As firefighters end a fifth day of battling moorland blazes, chiefs say they are likely to be on scene for the foreseeable future.
Lancashire Fire and Rescue Service supported by Greater Manchester Fire and Rescue Service and resources from around the country continues to fight what began as two separate fires on either side of Winter Hill. Increased wind speed over the weekend caused the two fires merge.
Chris Kenny, Chief Fire Officer at Lancashire Fire and Rescue Service, said: “We are working with colleagues in the emergency services, local authorities, public health and other partners to respond to this major incident jointly.
“There are 29 fire engines currently at the site along with specialist wildfire fighting teams, helicopters, drones and mountain rescue units. These resources are continuing to protect the public and the vital infrastructure on top of Winter Hill.
“The fire is contained however the nature of moorland fires combined with the weather we are experiencing means that while we extinguish flames on the surface, peat underground continues to burn. We’re using water on land and from the air to douse areas that continue to smoulder below the ground.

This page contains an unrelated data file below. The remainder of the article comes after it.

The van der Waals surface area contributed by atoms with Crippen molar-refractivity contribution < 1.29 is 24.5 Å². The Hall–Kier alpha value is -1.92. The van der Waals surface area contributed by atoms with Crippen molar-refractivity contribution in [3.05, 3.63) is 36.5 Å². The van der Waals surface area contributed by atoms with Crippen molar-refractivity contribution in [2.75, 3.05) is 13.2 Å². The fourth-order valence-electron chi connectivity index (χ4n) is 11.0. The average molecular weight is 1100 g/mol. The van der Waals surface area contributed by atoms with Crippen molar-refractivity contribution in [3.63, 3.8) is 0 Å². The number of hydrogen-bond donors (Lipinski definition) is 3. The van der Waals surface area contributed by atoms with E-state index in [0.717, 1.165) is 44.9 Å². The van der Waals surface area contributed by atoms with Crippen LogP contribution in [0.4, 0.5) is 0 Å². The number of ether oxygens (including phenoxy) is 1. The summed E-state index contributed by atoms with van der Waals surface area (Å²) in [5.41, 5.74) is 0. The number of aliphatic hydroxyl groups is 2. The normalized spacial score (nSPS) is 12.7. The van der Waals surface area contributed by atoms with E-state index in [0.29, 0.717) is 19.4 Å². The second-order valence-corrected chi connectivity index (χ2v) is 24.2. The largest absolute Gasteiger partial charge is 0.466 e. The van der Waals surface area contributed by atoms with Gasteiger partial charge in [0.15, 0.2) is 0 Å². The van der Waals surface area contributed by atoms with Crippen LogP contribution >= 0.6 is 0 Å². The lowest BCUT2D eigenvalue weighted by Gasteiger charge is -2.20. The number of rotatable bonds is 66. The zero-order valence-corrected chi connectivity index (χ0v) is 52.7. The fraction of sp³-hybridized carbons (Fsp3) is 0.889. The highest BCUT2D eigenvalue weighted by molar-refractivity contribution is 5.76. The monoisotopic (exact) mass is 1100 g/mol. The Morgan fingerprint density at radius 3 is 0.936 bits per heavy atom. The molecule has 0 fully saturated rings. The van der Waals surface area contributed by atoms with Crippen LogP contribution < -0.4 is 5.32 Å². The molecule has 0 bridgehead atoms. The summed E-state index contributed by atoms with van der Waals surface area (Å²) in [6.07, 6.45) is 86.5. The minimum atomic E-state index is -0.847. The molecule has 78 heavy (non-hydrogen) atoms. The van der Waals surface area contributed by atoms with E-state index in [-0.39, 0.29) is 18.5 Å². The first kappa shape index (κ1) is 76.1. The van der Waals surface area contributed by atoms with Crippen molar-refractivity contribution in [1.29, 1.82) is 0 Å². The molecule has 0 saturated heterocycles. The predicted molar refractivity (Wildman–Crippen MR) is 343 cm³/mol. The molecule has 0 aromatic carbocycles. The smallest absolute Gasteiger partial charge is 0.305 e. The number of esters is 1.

“We are urging members of the public to stay away from the Winter Hill area for their own safety and the safety of responders. People travelling to the scene, blocking access roads for emergency vehicles and flying drones hamper our response and compromise safety.
“Unfortunately we are also attending a number of wildfires in other areas of the county. My plea to residents and visitors when outdoors is that they take great care to prevent fires, particularly as this heat wave continues.
“The support from the public has been absolutely overwhelming. We’ve received enough donations to supply our crews for the foreseeable future and I’d like to thank everyone who visited our training centre in Chorley to drop off supplies.
“I’d also like to thank all those involved in this incident from Lancashire and beyond for their tireless work to protect the local community in extremely challenging conditions.”
Residents in areas affected by smoke are advised to stay indoors, keep doors and windows closed and tune in to the local radio station and follow social media for advice and information.
Motorists who have to travel through the smoke should keep windows closed and switch air conditioning systems to recycle or recirculate to prevent drawing in outside air. If people need to be outdoors, they are advised to avoid areas affected by any smoke or ash, or to limit the time that they spend in them.